I’m curious about my moods and energy levels, if I wasn’t regularly spiking my energy levels with refined sugar would I feel more energetic, calmer, happier?
And what about the long term health effects? Whilst I may not be fast tracking my way to a chronic disease with my daily frozen tipple (it’s not like I’m smoking 20 a day) I still think I’m not properly protecting myself from potential illnesses in the future. If I put more good nutrition in my body in place of all the sugary snacks I would be giving my body it’s best possible chance to fight any diseases that come its way – whether that’s a cold or cancer.
These thoughts have been whirring around in my head for a good few months (or years even), so the New Year seems like a good opportunity to seek some help and find out whether addressing my sugar addiction would have a positive impact on my life.
I don’t want to attempt this healthy eating journey alone, so I’m enlisting the help of Michelle Pratt, a weight management coach. We will be meeting soon to discuss ways of tackling my ‘problem’. I chose Michelle because she digs deep into the mindset and motivation of behaviour around food. This seems like a highly sensible approach as I don’t just want to implement some healthy eating measures for January and then slip back into my old ways come February. I want a long term change.
I’ll be tracking my healthy eating journey on my blog and social media, so look out for updates – and please get in touch if you want to share your own similar journey or if you have any tips for me.
This is a blog post I wrote eight months ago when I was about to take voluntary redundancy from the BBC – it was a frightening and thrilling time. I wanted to share it because I’m about to write another post reflecting on how my year has gone – much of which has been rather wonderful.
Scaring Other People With Your Dreams
I expect to be nervous and scared – I’m leaving my full time job of ten years to embark on an unknown career, that’s a pretty brave thing. But as I’ve learnt recently, it’s not just me with the jitters that in two weeks time I will no longer be an employee of the BBC.
My boyfriend Jamie has been an absolute rock and a huge source of encouragement over the last six months while I’ve mapped out my plans for post redundancy life. So when in the last week he started asking me a number of unsettling questions about how I would cope with the shock and lack of structure when I leave – I was both surprised and grumpy. Jamie’s been one hundred percent part of the process of me thinking through how to carve out an exciting new career and also how to manage the loss of the stability and support network of the BBC. Doesn’t he trust me now?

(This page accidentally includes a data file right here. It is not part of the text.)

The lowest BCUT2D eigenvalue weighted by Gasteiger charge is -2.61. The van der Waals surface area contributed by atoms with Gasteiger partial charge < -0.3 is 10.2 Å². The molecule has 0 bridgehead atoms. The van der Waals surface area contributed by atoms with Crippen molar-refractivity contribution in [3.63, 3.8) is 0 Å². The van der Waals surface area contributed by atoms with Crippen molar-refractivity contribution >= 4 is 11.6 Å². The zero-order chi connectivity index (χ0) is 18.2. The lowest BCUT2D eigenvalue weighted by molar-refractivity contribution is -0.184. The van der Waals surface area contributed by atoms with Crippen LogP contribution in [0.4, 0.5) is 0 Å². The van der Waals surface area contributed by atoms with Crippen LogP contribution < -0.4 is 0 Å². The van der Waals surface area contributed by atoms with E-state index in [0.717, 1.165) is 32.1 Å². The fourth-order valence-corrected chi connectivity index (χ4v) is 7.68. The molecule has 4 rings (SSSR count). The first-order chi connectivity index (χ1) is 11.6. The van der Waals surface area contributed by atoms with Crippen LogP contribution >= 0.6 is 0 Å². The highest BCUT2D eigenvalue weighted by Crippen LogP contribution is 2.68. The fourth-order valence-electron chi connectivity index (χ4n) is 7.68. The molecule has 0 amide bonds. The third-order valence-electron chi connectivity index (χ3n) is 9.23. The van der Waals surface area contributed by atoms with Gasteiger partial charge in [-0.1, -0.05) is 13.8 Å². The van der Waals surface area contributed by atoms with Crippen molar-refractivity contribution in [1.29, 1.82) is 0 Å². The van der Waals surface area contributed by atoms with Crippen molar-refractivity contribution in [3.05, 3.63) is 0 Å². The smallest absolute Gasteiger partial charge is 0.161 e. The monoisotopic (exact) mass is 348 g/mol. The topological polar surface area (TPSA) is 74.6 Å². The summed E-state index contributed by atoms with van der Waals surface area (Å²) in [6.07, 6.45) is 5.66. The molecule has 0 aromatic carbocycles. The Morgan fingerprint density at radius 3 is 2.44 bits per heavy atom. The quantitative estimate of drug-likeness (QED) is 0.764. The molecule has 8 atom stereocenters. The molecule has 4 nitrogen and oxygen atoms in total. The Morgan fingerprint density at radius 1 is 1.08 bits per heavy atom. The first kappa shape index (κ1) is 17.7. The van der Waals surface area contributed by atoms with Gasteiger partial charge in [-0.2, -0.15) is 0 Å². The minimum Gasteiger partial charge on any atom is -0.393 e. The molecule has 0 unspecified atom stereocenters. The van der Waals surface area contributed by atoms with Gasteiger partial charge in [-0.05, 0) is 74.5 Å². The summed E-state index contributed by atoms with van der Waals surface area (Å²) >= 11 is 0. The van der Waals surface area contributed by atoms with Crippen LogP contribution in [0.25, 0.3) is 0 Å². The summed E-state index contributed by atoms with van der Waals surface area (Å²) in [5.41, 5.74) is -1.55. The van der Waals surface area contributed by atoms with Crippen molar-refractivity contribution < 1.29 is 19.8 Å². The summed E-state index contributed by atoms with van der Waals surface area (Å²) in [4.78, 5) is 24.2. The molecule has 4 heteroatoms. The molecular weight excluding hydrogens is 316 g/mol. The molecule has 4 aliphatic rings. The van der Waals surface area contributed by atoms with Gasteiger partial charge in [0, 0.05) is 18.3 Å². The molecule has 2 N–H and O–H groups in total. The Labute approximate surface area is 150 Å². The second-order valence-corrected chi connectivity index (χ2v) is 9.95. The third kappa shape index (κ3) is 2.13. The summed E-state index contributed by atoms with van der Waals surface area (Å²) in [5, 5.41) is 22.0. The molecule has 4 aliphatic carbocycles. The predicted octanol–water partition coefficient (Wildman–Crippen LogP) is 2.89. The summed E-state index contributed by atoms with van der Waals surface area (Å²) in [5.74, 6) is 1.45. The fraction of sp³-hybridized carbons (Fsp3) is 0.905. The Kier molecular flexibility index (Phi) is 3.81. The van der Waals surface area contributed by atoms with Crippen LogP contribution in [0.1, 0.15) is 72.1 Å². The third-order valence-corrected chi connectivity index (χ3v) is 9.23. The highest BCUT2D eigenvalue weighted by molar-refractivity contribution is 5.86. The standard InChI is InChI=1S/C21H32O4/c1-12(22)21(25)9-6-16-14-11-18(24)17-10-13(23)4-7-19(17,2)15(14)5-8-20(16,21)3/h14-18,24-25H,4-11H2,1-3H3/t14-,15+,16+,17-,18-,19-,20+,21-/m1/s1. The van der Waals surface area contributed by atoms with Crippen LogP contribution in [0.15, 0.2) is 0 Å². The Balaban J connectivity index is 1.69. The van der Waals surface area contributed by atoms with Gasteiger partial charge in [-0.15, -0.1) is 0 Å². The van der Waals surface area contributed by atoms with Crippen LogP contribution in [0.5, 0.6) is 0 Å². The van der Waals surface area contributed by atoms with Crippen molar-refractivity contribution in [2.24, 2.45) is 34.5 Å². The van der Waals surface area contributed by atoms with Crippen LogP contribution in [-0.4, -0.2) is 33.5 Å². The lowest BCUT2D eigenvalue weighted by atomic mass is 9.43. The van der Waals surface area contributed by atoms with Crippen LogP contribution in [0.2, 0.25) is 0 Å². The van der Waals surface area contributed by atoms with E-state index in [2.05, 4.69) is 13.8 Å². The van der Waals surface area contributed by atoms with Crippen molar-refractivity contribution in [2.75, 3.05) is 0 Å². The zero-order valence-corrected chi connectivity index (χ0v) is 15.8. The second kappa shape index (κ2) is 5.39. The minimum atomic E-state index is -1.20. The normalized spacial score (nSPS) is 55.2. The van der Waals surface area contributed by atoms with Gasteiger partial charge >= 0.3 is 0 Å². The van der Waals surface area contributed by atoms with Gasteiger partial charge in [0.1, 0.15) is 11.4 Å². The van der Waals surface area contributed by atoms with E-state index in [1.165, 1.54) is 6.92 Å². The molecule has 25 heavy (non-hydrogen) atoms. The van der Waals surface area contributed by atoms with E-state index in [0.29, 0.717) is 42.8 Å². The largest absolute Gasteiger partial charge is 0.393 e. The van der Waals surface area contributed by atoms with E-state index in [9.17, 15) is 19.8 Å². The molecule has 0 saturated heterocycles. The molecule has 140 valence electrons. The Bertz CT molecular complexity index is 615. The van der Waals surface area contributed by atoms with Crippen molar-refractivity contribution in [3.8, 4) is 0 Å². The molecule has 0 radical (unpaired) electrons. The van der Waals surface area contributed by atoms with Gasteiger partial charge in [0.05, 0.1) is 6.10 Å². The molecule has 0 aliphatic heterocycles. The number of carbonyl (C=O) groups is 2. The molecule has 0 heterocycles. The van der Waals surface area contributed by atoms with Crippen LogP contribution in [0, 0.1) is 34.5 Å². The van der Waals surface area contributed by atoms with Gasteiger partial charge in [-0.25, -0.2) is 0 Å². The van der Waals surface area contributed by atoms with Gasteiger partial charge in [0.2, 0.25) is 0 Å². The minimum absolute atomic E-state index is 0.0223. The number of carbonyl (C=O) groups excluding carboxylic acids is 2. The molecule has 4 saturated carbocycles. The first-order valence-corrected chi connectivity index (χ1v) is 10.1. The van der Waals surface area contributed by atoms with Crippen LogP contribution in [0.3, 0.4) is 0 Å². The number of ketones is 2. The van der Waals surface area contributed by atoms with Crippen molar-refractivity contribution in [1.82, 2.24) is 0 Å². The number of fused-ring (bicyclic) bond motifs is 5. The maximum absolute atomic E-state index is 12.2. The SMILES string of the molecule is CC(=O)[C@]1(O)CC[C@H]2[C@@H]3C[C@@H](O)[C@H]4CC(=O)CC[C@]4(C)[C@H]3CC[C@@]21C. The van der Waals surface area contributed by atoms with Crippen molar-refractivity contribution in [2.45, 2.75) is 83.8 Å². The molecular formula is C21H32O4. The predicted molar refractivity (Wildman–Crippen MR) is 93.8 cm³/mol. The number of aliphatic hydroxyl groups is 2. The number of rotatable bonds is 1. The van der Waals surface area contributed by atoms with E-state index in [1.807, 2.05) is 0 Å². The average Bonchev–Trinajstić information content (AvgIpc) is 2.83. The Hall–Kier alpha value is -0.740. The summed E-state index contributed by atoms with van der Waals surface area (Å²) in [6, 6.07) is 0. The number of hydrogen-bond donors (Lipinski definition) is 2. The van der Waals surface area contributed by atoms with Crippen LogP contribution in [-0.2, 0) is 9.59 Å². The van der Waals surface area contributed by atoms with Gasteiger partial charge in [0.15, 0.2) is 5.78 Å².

Fortunately, with a bit of reflection I started to realise that Jamie feels in the dark and nervous about what is going to happen next with my career, my routine and just me generally. I personally feel very confident – but admittedly it is a somewhat loose plan of getting out there and seeing what opportunities crop up.
However this is a more considered approach than it sounds. In the last year I’ve networked my way across the vibrant and friendly Manchester business scene and with a redundancy package behind me, I decided that the smartest plan is to hold my nerve and find out where the interesting niches and opportunities lie when I leave. I’m proud of this approach – it’s ballsy and likely to be a fun and fruitful path. It’s intuitive and allows me to work out what I want to do and perhaps more importantly figure out who I want to work with. And there has in fact been a great deal of preparation with this ‘relaxed’ approach. I know I could get depressed, lonely and disheartened when I don’t have the firm structure of a 9-5. I also won’t be getting the strokes and praise I’m used to getting in my current job. Will I feel lost and undervalued when I’m floating about in this freelance abyss? No, I don’t think I will. I know I’ll have good days and bad days, I’m sure of that and I’m confident I can handle it.
I’ve had two examples of massive upheaval in my life in the last five years: I relocated from London to Manchester with my job in 2011 and two years ago I split up with my then husband and got divorced. Two potentially stressful and destabilising experiences and in both cases I thrived. I would say I got the ‘training’ to manage stressful situations when my life derailed several times in my teens and twenties:
At eighteen I got lonely and depressed when I went to university. I saw it through, but I found my time at Liverpool John Moores extremely difficult.
My mum died of lung cancer when I was twenty three – she’d been dying for three and a half years.
My return to London from a year’s travelling when I was twenty seven saw me descend into catastrophic debt and have a massive identity crisis when I compared myself to my now seemingly successful friends.
Eventually, and this has taken me such a long time, I’m now grateful for what those experiences have taught me. I’ve learnt that even when I’m dreaming big, to be gritty and realistic about how bad things can go and to put safety measures in place.
So, I have reassured my boyfriend that despite my optimism and dreaminess of approach with my ‘make it up as you go along’ career plan, that there is substance, structure, pragmatism and a shed load of back up plans in place. I know what I’m doing and in being forensically prepared for the very worst I think I’ll achieve the very best.